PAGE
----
Sometimes you just don't want to be friends any more, meaning you don't want someone to see your posts and you don't want to see theirs. In Facebook, you have two options: Unfriend or Block. Both of these options end the digital friendship, but blocking someone will prevent them from trying to re-friend you. To unfriend someone, go to their profile, click the box in the top right that says "Friends," and select "Unfriend." To block someone, click the box with three periods right below the "Friends" box and select "Block."
Limit Who Can Send Your Friend Requests
Sometimes Facebook profiles can receive spam friend requests. If you find that your account is receiving a lot of these requests, you can set it so that only friends of your friends can send you requests. To do this, go to Settings > Privacy > Who can contact me? and change it from "Everyone" to "Friends of friends."
Restrict Who Can Post on Your Timeline
Even if you are diligent about what you post, other people may choose to add things to your timeline that your friends will see. If you wish to prevent this from happening, you can choose to not allow anyone but yourself to post on your timeline by going to Settings > Timeline and Tagging > Who can add things to my timeline? and selecting "Only me" by the question "Who can post on your timeline?"
Require Your Review for Posts on Timeline
For me, only allowing my posts to appear on my timeline was a bit too restrictive, so I keep my settings for that to "Friends." However, when someone thought it would be fun to post embarassing childhood photos to my timeline, I knew I needed a bit more privacy. I've set it so that Facebook now asks for my approval before posting anything on my timeline, which means others can start the process, but I have to approve it before my friends see the post. To do this for your timeline, go to Settings > Timeline and Tagging > Who can add things to my timeline? and turn the setting to "On" for the question "Review posts friends tag you in before they appear on your timeline?"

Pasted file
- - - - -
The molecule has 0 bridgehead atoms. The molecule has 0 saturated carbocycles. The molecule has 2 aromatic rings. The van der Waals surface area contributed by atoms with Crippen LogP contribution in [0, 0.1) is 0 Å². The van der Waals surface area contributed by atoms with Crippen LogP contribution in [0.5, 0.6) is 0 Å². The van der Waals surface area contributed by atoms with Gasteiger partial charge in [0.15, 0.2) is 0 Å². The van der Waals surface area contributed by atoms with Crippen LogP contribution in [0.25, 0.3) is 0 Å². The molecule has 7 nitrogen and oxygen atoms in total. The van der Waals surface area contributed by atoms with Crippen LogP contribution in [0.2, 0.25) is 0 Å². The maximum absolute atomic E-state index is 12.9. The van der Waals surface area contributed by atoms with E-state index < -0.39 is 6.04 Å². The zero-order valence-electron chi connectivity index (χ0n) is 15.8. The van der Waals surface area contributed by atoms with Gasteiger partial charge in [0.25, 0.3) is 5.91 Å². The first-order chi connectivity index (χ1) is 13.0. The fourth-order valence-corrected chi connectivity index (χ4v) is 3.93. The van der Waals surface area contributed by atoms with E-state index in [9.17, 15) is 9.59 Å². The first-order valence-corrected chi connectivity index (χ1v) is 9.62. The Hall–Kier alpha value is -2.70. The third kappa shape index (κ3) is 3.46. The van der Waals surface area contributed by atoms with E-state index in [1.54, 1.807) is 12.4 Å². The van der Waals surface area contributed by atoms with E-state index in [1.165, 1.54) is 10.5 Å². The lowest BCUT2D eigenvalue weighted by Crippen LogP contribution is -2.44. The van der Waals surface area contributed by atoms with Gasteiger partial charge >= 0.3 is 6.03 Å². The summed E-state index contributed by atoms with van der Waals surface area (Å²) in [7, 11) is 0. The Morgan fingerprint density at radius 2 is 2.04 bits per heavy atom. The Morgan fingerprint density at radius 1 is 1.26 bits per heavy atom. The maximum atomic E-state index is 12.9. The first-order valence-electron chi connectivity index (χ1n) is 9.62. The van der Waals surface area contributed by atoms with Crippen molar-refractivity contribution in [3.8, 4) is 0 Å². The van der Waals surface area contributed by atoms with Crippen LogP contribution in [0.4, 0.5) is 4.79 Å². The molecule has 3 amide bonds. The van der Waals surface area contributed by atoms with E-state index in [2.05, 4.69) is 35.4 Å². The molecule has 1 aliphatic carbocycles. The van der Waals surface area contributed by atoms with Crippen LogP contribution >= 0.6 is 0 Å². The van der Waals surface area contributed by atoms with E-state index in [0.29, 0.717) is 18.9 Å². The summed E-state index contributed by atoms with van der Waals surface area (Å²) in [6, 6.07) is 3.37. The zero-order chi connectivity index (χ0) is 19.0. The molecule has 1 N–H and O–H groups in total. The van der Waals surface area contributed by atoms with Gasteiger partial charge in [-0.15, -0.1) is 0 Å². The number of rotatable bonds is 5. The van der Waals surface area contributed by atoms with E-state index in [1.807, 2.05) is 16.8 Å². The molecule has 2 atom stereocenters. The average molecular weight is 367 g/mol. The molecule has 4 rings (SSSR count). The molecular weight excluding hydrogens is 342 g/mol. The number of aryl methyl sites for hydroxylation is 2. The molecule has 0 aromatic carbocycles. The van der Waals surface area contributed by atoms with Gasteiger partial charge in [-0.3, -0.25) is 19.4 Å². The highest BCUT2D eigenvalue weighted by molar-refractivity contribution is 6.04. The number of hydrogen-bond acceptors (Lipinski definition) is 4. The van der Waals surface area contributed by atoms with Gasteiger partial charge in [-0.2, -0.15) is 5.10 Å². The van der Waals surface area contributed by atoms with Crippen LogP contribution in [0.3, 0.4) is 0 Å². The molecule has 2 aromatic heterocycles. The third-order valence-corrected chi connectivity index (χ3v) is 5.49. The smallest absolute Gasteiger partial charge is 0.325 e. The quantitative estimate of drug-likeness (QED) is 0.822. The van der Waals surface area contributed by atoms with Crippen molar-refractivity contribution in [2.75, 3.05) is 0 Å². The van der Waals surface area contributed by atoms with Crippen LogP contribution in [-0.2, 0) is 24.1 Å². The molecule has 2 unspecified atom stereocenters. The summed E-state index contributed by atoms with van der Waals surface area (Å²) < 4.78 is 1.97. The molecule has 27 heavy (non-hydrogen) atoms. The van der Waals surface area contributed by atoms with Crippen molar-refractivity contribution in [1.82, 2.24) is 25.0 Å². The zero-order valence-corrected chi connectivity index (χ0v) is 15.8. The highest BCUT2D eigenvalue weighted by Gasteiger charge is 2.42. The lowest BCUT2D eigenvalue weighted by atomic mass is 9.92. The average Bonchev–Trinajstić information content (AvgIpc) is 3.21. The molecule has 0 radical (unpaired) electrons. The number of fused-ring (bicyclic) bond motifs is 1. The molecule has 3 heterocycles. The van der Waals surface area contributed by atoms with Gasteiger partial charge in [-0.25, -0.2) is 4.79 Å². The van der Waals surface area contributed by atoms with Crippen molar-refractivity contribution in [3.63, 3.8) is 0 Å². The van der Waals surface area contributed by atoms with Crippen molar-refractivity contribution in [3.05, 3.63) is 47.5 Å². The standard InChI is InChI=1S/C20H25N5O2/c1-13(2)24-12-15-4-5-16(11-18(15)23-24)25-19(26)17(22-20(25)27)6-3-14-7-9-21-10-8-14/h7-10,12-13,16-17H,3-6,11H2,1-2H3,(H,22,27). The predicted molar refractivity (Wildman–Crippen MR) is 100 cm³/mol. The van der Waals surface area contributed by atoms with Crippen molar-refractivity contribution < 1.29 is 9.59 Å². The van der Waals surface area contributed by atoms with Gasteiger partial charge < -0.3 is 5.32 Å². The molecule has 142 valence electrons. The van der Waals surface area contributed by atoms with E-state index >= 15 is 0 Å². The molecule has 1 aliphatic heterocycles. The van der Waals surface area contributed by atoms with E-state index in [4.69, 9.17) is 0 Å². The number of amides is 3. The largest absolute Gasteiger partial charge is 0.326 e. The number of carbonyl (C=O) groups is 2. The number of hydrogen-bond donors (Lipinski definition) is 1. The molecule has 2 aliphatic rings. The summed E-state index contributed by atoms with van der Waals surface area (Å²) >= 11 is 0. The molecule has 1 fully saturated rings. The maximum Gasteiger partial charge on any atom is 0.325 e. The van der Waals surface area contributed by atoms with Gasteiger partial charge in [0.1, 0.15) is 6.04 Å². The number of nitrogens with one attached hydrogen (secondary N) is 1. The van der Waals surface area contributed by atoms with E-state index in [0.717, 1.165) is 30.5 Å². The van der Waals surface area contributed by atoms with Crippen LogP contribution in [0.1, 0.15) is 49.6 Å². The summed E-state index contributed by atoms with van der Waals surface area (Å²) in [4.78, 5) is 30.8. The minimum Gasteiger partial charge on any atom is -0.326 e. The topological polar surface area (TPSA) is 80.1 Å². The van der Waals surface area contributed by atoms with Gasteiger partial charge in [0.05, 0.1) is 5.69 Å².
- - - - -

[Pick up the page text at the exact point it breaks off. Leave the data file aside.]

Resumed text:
View Your Profile as Someone Else
After you've made these changes, it's good to check that your profile looks like you want it to for the public and your restricted list. To test this, go to your profile, in the box in the top right with three periods ("...") click "View As..." This wil show your public profile, but you can also view it as a specific person. Please note: your current profile photo and cover photo will always be available to the public, but you can change the privacy and past photos so they no longer are public.
So what do you think? Do you feel a bit more comfortable about being on Facebook now that you know how to apply more privacy settings? Let us know in the comments section below.
To learn about other ways to keep yourself and your church safe, download and read our free ebook Computer Security for Your Church.
About the Author
Peter Frank serves as Senior Marketing Manager of Church Supplies at Concordia Publishing House. A graduate of Concordia University Wisconsin, his background in theology, business, and computers gives him a unique perspective on technology in the church. Married and the father of two children, he is frequently humbled when his 18-month-old shows him new things on the iPad.Follow on Twitter More Content by Peter Frank